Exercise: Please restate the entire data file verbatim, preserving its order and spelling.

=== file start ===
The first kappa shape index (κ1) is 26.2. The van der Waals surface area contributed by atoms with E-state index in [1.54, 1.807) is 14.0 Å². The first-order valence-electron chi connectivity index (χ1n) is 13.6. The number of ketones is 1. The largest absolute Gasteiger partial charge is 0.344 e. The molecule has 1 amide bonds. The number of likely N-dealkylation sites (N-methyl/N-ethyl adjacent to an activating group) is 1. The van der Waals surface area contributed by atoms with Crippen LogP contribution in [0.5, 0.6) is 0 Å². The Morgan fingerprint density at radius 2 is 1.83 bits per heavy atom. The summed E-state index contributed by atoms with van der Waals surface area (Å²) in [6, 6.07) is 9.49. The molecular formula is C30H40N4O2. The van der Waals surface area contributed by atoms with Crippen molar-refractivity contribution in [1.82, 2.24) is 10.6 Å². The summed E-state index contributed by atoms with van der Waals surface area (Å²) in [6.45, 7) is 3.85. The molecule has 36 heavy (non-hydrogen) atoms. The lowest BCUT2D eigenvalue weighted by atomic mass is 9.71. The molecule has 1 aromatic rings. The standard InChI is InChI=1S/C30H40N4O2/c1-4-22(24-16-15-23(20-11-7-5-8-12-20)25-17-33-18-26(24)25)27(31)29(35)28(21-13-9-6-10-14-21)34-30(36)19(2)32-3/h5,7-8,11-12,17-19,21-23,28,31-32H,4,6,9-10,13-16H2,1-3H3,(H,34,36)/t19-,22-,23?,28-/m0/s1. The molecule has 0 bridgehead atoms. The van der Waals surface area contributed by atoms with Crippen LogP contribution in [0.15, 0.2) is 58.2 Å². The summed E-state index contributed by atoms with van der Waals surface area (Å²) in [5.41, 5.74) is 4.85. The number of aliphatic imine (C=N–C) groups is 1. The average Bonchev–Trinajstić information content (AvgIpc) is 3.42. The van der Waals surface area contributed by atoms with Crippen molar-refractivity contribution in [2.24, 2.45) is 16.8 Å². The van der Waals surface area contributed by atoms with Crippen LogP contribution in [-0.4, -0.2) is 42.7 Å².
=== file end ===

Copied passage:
The first kappa shape index (κ1) is 26.2. The van der Waals surface area contributed by atoms with E-state index in [1.54, 1.807) is 14.0 Å². The first-order valence-electron chi connectivity index (χ1n) is 13.6. The number of ketones is 1. The largest absolute Gasteiger partial charge is 0.344 e. The molecule has 1 amide bonds. The number of likely N-dealkylation sites (N-methyl/N-ethyl adjacent to an activating group) is 1. The van der Waals surface area contributed by atoms with Crippen LogP contribution in [0.5, 0.6) is 0 Å². The Morgan fingerprint density at radius 2 is 1.83 bits per heavy atom. The summed E-state index contributed by atoms with van der Waals surface area (Å²) in [6, 6.07) is 9.49. The molecular formula is C30H40N4O2. The van der Waals surface area contributed by atoms with Crippen molar-refractivity contribution in [1.82, 2.24) is 10.6 Å². The summed E-state index contributed by atoms with van der Waals surface area (Å²) in [6.45, 7) is 3.85. The molecule has 36 heavy (non-hydrogen) atoms. The lowest BCUT2D eigenvalue weighted by atomic mass is 9.71. The molecule has 1 aromatic rings. The standard InChI is InChI=1S/C30H40N4O2/c1-4-22(24-16-15-23(20-11-7-5-8-12-20)25-17-33-18-26(24)25)27(31)29(35)28(21-13-9-6-10-14-21)34-30(36)19(2)32-3/h5,7-8,11-12,17-19,21-23,28,31-32H,4,6,9-10,13-16H2,1-3H3,(H,34,36)/t19-,22-,23?,28-/m0/s1. The molecule has 0 bridgehead atoms. The van der Waals surface area contributed by atoms with Crippen LogP contribution in [0.15, 0.2) is 58.2 Å². The summed E-state index contributed by atoms with van der Waals surface area (Å²) in [5.41, 5.74) is 4.85. The number of aliphatic imine (C=N–C) groups is 1. The average Bonchev–Trinajstić information content (AvgIpc) is 3.42. The van der Waals surface area contributed by atoms with Crippen molar-refractivity contribution in [2.24, 2.45) is 16.8 Å². The van der Waals surface area contributed by atoms with Crippen LogP contribution in [-0.4, -0.2) is 42.7 Å².